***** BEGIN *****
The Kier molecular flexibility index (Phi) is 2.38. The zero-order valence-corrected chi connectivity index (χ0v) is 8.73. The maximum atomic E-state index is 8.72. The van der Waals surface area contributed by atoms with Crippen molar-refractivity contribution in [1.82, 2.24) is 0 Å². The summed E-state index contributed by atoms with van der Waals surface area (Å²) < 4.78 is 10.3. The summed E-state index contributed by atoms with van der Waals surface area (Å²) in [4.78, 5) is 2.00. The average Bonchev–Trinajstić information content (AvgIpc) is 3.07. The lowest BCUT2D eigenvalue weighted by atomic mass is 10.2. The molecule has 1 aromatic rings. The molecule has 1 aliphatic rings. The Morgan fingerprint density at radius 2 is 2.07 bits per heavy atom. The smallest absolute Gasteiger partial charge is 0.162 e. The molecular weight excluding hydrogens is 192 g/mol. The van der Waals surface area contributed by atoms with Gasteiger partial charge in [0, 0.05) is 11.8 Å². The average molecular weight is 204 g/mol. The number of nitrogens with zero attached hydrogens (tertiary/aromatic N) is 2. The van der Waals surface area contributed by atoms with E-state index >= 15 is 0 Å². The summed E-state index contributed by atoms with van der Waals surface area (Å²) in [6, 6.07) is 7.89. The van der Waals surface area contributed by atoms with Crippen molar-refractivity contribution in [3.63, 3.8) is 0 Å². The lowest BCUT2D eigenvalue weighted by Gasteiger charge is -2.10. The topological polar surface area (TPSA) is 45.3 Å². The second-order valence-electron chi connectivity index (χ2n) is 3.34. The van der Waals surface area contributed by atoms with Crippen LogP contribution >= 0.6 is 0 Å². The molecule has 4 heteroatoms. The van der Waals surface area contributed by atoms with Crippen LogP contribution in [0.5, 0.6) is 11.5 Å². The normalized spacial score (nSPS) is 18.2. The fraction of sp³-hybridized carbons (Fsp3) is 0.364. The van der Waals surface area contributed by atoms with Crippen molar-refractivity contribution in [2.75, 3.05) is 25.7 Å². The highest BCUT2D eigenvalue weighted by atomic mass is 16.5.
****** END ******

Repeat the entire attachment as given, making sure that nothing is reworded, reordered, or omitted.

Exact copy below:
The Kier molecular flexibility index (Phi) is 2.38. The zero-order valence-corrected chi connectivity index (χ0v) is 8.73. The maximum atomic E-state index is 8.72. The van der Waals surface area contributed by atoms with Crippen molar-refractivity contribution in [1.82, 2.24) is 0 Å². The summed E-state index contributed by atoms with van der Waals surface area (Å²) < 4.78 is 10.3. The summed E-state index contributed by atoms with van der Waals surface area (Å²) in [4.78, 5) is 2.00. The average Bonchev–Trinajstić information content (AvgIpc) is 3.07. The lowest BCUT2D eigenvalue weighted by atomic mass is 10.2. The molecule has 1 aromatic rings. The molecule has 1 aliphatic rings. The Morgan fingerprint density at radius 2 is 2.07 bits per heavy atom. The smallest absolute Gasteiger partial charge is 0.162 e. The molecular weight excluding hydrogens is 192 g/mol. The van der Waals surface area contributed by atoms with Gasteiger partial charge in [0, 0.05) is 11.8 Å². The average molecular weight is 204 g/mol. The number of nitrogens with zero attached hydrogens (tertiary/aromatic N) is 2. The van der Waals surface area contributed by atoms with E-state index >= 15 is 0 Å². The summed E-state index contributed by atoms with van der Waals surface area (Å²) in [6, 6.07) is 7.89. The van der Waals surface area contributed by atoms with Crippen molar-refractivity contribution in [3.63, 3.8) is 0 Å². The lowest BCUT2D eigenvalue weighted by Gasteiger charge is -2.10. The topological polar surface area (TPSA) is 45.3 Å². The second-order valence-electron chi connectivity index (χ2n) is 3.34. The van der Waals surface area contributed by atoms with Crippen LogP contribution >= 0.6 is 0 Å². The molecule has 4 heteroatoms. The van der Waals surface area contributed by atoms with Crippen LogP contribution in [0.5, 0.6) is 11.5 Å². The normalized spacial score (nSPS) is 18.2. The fraction of sp³-hybridized carbons (Fsp3) is 0.364. The van der Waals surface area contributed by atoms with Crippen molar-refractivity contribution in [2.75, 3.05) is 25.7 Å². The highest BCUT2D eigenvalue weighted by atomic mass is 16.5.